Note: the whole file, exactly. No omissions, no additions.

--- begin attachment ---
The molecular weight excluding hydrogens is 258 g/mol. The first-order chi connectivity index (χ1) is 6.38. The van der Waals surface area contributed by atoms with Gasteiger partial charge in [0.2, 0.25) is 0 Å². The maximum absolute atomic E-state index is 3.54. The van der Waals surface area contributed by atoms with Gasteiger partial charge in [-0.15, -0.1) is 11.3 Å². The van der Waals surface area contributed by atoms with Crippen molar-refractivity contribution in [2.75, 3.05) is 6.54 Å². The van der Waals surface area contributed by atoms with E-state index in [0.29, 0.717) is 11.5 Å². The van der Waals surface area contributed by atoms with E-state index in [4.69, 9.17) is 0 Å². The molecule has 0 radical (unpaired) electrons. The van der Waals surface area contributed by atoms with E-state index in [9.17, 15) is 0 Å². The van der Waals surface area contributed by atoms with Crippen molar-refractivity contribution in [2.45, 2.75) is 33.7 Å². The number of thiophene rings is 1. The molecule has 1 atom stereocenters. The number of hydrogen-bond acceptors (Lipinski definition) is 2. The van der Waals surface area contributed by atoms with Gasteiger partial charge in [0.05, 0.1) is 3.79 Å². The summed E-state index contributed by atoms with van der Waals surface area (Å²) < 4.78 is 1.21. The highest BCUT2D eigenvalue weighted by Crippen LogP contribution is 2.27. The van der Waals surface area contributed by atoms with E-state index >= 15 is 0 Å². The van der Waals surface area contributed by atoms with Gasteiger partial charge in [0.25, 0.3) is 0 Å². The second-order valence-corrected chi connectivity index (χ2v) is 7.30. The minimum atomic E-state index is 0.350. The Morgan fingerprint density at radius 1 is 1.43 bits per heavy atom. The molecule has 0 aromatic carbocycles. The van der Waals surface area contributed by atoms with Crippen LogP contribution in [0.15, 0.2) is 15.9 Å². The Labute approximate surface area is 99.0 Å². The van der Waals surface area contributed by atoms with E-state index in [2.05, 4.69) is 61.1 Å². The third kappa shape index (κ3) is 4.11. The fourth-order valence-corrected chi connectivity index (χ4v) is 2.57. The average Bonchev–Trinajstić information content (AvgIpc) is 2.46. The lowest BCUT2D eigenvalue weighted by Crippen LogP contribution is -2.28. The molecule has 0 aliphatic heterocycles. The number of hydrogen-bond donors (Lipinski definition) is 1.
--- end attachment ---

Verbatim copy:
The molecular weight excluding hydrogens is 258 g/mol. The first-order chi connectivity index (χ1) is 6.38. The van der Waals surface area contributed by atoms with Gasteiger partial charge in [0.2, 0.25) is 0 Å². The maximum absolute atomic E-state index is 3.54. The van der Waals surface area contributed by atoms with Gasteiger partial charge in [-0.15, -0.1) is 11.3 Å². The van der Waals surface area contributed by atoms with Crippen molar-refractivity contribution in [2.75, 3.05) is 6.54 Å². The van der Waals surface area contributed by atoms with E-state index in [0.29, 0.717) is 11.5 Å². The van der Waals surface area contributed by atoms with E-state index in [4.69, 9.17) is 0 Å². The molecule has 0 radical (unpaired) electrons. The van der Waals surface area contributed by atoms with E-state index in [9.17, 15) is 0 Å². The van der Waals surface area contributed by atoms with Crippen molar-refractivity contribution in [2.45, 2.75) is 33.7 Å². The number of thiophene rings is 1. The molecule has 1 atom stereocenters. The number of hydrogen-bond acceptors (Lipinski definition) is 2. The van der Waals surface area contributed by atoms with Gasteiger partial charge in [0.05, 0.1) is 3.79 Å². The summed E-state index contributed by atoms with van der Waals surface area (Å²) < 4.78 is 1.21. The highest BCUT2D eigenvalue weighted by Crippen LogP contribution is 2.27. The van der Waals surface area contributed by atoms with E-state index >= 15 is 0 Å². The van der Waals surface area contributed by atoms with Gasteiger partial charge in [0.25, 0.3) is 0 Å². The second-order valence-corrected chi connectivity index (χ2v) is 7.30. The minimum atomic E-state index is 0.350. The Morgan fingerprint density at radius 1 is 1.43 bits per heavy atom. The molecule has 0 aromatic carbocycles. The van der Waals surface area contributed by atoms with Crippen LogP contribution in [0.15, 0.2) is 15.9 Å². The Labute approximate surface area is 99.0 Å². The van der Waals surface area contributed by atoms with E-state index in [2.05, 4.69) is 61.1 Å². The third kappa shape index (κ3) is 4.11. The fourth-order valence-corrected chi connectivity index (χ4v) is 2.57. The average Bonchev–Trinajstić information content (AvgIpc) is 2.46. The lowest BCUT2D eigenvalue weighted by Crippen LogP contribution is -2.28. The molecule has 0 aliphatic heterocycles. The number of hydrogen-bond donors (Lipinski definition) is 1.